Weekly Feature



2017-12-06 / Editorial

Out of the Past

125 Years Ago
Dec. 8, 1892

James F. Young, a native and life-long resident of Williamsville, died on the 15th of November, 1892, at the residence of his daughter, Mrs. Frank N. Hoffman of Buffalo. Mr. Young was born on the farm on which his seventy-five years of life were passed, in 1817. In the home of his daughters, where he has lived mostly of late, the chair now vacant will long be a painful sight.

A London paper has been awarded a hefty prize for the best definition of a baby. The lady who won the prize sent in this answer: “A tiny feather from the wing of love, dropped into the sacred lap of motherhood.”

“‘I can’t see why fish have to be cleaned,’ said Jimmy. ‘They’re in bathing all the time.’”

“The physician is the man who tells you that you need change, and then takes all you have.”

“‘Well,’ said Mabel, looking up from her history lesson, ‘what I don’t understand about the discovery of America is how Columbus knew it was America when he never saw it before.’”

100 Years Ago
Dec. 6, 1917

Wehrle and Beach is now selling the Clayola phonograph. Plays all records. Come in to hear them.

A jolly Thanksgiving was celebrated at the home of Mr. and Mrs. Albert Lavocat Sr. when they entertained their children, grand-children and great-grand-children in honor of their grandson, Eugene A. Metzinger, who arrived home on a two-day furlough from Company E, 309th Infantry, Camp Six, N.J. He has gained 4 pounds and appears to be in good health.

The Town Board approved a motion that in view of the fact that a large number of books are drawn from the Williamsville Free Library by residents of the Town of Amherst, it shall contribute one hundred dollars annually to the maintenance of the library.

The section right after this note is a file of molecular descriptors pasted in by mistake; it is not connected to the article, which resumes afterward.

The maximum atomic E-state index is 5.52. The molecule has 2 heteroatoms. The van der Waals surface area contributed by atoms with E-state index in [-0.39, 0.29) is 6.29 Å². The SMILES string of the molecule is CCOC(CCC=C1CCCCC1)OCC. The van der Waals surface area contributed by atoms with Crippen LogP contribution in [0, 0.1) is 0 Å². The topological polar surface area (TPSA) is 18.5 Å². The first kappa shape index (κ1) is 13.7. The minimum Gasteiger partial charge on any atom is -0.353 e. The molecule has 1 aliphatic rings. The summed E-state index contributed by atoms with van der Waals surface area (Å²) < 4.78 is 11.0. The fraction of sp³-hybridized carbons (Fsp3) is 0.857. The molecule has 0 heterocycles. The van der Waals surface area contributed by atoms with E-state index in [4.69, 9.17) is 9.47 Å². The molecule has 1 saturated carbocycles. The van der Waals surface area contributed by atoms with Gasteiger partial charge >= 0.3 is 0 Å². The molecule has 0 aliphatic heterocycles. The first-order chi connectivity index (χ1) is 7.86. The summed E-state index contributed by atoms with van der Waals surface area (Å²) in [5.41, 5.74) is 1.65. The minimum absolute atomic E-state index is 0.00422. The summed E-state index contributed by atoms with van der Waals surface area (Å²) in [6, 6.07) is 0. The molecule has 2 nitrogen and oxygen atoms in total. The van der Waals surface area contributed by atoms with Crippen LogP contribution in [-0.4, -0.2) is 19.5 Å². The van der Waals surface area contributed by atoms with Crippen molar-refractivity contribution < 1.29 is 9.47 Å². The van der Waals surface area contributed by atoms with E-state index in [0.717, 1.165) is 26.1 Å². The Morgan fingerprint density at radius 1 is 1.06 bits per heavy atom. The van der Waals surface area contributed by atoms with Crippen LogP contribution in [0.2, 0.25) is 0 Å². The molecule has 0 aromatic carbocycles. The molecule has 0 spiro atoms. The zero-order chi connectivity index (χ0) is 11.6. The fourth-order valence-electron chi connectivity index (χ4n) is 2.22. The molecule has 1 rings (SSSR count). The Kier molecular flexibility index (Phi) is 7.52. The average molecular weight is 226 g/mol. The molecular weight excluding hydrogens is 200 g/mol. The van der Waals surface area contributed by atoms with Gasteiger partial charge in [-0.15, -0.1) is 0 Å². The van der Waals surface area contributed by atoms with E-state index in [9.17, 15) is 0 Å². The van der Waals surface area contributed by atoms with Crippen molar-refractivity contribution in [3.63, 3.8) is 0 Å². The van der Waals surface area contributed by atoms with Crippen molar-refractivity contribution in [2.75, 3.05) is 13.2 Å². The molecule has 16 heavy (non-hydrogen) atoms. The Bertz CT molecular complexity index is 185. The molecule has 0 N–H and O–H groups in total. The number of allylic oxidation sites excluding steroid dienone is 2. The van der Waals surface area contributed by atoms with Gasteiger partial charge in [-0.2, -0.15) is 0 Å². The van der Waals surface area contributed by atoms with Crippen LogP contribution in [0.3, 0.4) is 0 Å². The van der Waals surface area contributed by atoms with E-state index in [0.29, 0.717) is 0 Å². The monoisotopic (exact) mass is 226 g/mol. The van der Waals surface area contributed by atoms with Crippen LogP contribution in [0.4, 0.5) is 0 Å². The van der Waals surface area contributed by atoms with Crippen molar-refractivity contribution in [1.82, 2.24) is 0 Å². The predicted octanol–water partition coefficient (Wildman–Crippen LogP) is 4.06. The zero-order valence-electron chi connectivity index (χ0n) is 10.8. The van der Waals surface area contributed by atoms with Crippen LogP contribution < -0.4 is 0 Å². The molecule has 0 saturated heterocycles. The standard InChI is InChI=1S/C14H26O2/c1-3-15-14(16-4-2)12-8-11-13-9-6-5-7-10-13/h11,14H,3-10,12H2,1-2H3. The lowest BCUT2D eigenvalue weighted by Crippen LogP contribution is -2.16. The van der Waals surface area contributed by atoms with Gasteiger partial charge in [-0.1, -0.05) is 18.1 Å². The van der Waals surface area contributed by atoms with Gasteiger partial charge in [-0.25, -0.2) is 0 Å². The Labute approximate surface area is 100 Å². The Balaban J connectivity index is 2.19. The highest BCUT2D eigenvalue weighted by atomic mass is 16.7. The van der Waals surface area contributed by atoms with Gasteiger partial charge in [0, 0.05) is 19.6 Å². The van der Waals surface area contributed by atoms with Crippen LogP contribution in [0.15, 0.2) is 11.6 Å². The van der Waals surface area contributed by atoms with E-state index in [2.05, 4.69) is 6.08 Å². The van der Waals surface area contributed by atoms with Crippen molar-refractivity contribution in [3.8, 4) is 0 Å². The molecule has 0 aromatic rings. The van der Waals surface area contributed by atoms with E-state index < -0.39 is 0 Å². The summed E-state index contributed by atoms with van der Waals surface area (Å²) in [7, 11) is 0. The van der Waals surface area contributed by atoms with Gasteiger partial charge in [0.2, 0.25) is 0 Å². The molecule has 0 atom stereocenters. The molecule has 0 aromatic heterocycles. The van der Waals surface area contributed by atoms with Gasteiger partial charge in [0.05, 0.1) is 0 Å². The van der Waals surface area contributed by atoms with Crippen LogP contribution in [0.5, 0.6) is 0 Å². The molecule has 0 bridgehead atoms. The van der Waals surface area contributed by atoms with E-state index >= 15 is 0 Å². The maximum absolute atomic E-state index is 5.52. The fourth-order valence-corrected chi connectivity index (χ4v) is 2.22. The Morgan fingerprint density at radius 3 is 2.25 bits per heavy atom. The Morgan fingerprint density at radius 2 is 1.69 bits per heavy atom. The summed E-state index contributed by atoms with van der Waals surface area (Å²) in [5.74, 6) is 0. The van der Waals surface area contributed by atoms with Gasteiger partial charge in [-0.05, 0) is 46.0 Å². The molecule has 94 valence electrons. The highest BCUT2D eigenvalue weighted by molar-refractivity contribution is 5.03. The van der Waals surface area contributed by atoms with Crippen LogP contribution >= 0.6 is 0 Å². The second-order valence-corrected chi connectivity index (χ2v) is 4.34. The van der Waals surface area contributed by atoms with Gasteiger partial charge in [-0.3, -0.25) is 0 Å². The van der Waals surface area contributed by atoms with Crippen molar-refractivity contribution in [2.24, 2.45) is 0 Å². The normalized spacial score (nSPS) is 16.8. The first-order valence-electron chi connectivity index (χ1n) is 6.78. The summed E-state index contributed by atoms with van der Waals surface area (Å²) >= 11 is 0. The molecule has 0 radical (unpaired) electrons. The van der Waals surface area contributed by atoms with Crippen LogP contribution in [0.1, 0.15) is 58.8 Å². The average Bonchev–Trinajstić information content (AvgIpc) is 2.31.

The urgent call to America for 12 million surgical dressings to send to France before spring should set the women of our country to work. We who stay at home must battle as loyally as those in the trenches.

An effort will be made this winter to keep the Main Road open between the Buffalo city line and Clarence. Steam rollers, it is said, will be used for the project. Another movement is underway to keep the Transit Road from Lockport to the Main Road open to traffic.

75 Years Ago
Dec. 2, 1942

The government is asking American farmers to dedicate the remaining weeks of 1942 to an intensified scrap hunt. The steel mills need more heavy scrap and farmers are the best source of this metal.

A group of high school girls who have met in Snyder on Wednesdays since early September to read from “Wagon to the Star” by Mildred Foulke Meese assembled last evening at her Keswick Road home.

50 Years Ago
Dec. 6, 1967

Teachers and parents may view or participate in the Soviet education exhibit in Buffalo according to their own judgment of its potential value, Dr. William E. Keller, Williamsville superintendent of schools, said today. Some parents have voiced objections to their children being exposed to what they believe to be Russian propaganda.

Dr. Paul Kurtz of Snyder, a State University at Buffalo professor of philosophy, has been named editor of “The Humanist” magazine.

Mrs. Charlotte B. Mergenhagen, who died on Nov. 26, 1967, had been a bookkeeper at The Amherst Bee for the past 14 years.

25 Years Ago
Dec. 9, 1992

The Williamsville South and Williamsville East girls basketball teams were the first to play a basketball game at South’s new gymnasium as they tipped off their seasons on Dec. 4.

Kathleen Sweet has become associated with the Buffalo law firm of Damon and Morey.

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